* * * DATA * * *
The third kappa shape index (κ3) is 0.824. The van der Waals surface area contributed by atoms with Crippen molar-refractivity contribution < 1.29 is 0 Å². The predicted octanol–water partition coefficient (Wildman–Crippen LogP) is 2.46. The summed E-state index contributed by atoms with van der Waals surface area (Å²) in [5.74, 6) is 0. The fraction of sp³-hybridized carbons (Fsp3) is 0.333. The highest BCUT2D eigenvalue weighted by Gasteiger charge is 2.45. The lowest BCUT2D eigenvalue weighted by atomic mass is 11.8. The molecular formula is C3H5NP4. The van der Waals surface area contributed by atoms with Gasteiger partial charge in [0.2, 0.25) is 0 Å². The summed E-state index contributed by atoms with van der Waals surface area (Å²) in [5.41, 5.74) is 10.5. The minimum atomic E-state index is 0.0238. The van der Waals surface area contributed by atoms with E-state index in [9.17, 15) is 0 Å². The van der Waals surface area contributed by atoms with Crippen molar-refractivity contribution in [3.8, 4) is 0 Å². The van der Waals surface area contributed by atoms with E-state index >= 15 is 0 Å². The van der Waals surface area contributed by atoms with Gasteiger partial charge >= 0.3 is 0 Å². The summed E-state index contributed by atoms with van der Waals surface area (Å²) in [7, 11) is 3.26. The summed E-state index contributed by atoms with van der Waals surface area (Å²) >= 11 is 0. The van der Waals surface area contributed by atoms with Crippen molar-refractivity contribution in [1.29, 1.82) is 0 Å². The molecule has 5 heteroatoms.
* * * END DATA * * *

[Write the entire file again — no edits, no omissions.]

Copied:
The third kappa shape index (κ3) is 0.824. The van der Waals surface area contributed by atoms with Crippen molar-refractivity contribution < 1.29 is 0 Å². The predicted octanol–water partition coefficient (Wildman–Crippen LogP) is 2.46. The summed E-state index contributed by atoms with van der Waals surface area (Å²) in [5.74, 6) is 0. The fraction of sp³-hybridized carbons (Fsp3) is 0.333. The highest BCUT2D eigenvalue weighted by Gasteiger charge is 2.45. The lowest BCUT2D eigenvalue weighted by atomic mass is 11.8. The molecular formula is C3H5NP4. The van der Waals surface area contributed by atoms with Gasteiger partial charge in [0.2, 0.25) is 0 Å². The summed E-state index contributed by atoms with van der Waals surface area (Å²) in [5.41, 5.74) is 10.5. The minimum atomic E-state index is 0.0238. The van der Waals surface area contributed by atoms with E-state index in [9.17, 15) is 0 Å². The van der Waals surface area contributed by atoms with Crippen molar-refractivity contribution in [3.8, 4) is 0 Å². The van der Waals surface area contributed by atoms with E-state index >= 15 is 0 Å². The van der Waals surface area contributed by atoms with Gasteiger partial charge >= 0.3 is 0 Å². The summed E-state index contributed by atoms with van der Waals surface area (Å²) in [7, 11) is 3.26. The summed E-state index contributed by atoms with van der Waals surface area (Å²) >= 11 is 0. The van der Waals surface area contributed by atoms with Crippen molar-refractivity contribution in [1.29, 1.82) is 0 Å². The molecule has 5 heteroatoms.